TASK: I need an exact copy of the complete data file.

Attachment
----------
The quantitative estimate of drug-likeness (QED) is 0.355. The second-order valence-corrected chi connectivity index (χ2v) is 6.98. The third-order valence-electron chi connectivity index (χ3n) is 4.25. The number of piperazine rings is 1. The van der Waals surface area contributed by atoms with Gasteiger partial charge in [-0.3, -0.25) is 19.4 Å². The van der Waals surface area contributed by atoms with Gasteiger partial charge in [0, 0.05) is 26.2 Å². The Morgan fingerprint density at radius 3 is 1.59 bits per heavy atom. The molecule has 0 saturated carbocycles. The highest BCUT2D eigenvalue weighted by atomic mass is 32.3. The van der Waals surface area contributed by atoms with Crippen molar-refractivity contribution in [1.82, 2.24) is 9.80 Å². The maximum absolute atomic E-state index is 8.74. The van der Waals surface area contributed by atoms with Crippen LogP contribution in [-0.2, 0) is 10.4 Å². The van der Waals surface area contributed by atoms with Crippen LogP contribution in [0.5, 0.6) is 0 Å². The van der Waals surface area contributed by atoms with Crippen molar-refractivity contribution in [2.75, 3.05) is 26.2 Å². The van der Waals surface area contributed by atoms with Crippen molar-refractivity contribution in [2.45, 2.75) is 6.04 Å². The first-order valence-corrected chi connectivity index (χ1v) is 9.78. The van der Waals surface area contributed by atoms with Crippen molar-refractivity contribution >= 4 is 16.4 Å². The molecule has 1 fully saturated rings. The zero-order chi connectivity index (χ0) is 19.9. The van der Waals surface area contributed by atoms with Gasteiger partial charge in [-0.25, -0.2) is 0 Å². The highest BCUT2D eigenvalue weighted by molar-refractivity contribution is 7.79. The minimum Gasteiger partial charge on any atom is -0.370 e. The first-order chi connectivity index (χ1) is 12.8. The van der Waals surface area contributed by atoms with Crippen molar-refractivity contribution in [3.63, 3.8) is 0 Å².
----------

The quantitative estimate of drug-likeness (QED) is 0.355. The second-order valence-corrected chi connectivity index (χ2v) is 6.98. The third-order valence-electron chi connectivity index (χ3n) is 4.25. The number of piperazine rings is 1. The van der Waals surface area contributed by atoms with Gasteiger partial charge in [-0.3, -0.25) is 19.4 Å². The van der Waals surface area contributed by atoms with Gasteiger partial charge in [0, 0.05) is 26.2 Å². The Morgan fingerprint density at radius 3 is 1.59 bits per heavy atom. The molecule has 0 saturated carbocycles. The highest BCUT2D eigenvalue weighted by atomic mass is 32.3. The van der Waals surface area contributed by atoms with Crippen molar-refractivity contribution in [1.82, 2.24) is 9.80 Å². The maximum absolute atomic E-state index is 8.74. The van der Waals surface area contributed by atoms with Crippen LogP contribution in [-0.2, 0) is 10.4 Å². The van der Waals surface area contributed by atoms with Crippen LogP contribution in [0.5, 0.6) is 0 Å². The van der Waals surface area contributed by atoms with Crippen molar-refractivity contribution in [2.75, 3.05) is 26.2 Å². The van der Waals surface area contributed by atoms with Crippen molar-refractivity contribution in [2.45, 2.75) is 6.04 Å². The first-order valence-corrected chi connectivity index (χ1v) is 9.78. The van der Waals surface area contributed by atoms with Crippen molar-refractivity contribution >= 4 is 16.4 Å². The molecule has 1 fully saturated rings. The zero-order chi connectivity index (χ0) is 19.9. The van der Waals surface area contributed by atoms with Gasteiger partial charge in [-0.25, -0.2) is 0 Å². The highest BCUT2D eigenvalue weighted by molar-refractivity contribution is 7.79. The minimum Gasteiger partial charge on any atom is -0.370 e. The first-order chi connectivity index (χ1) is 12.8. The van der Waals surface area contributed by atoms with Crippen molar-refractivity contribution in [3.63, 3.8) is 0 Å².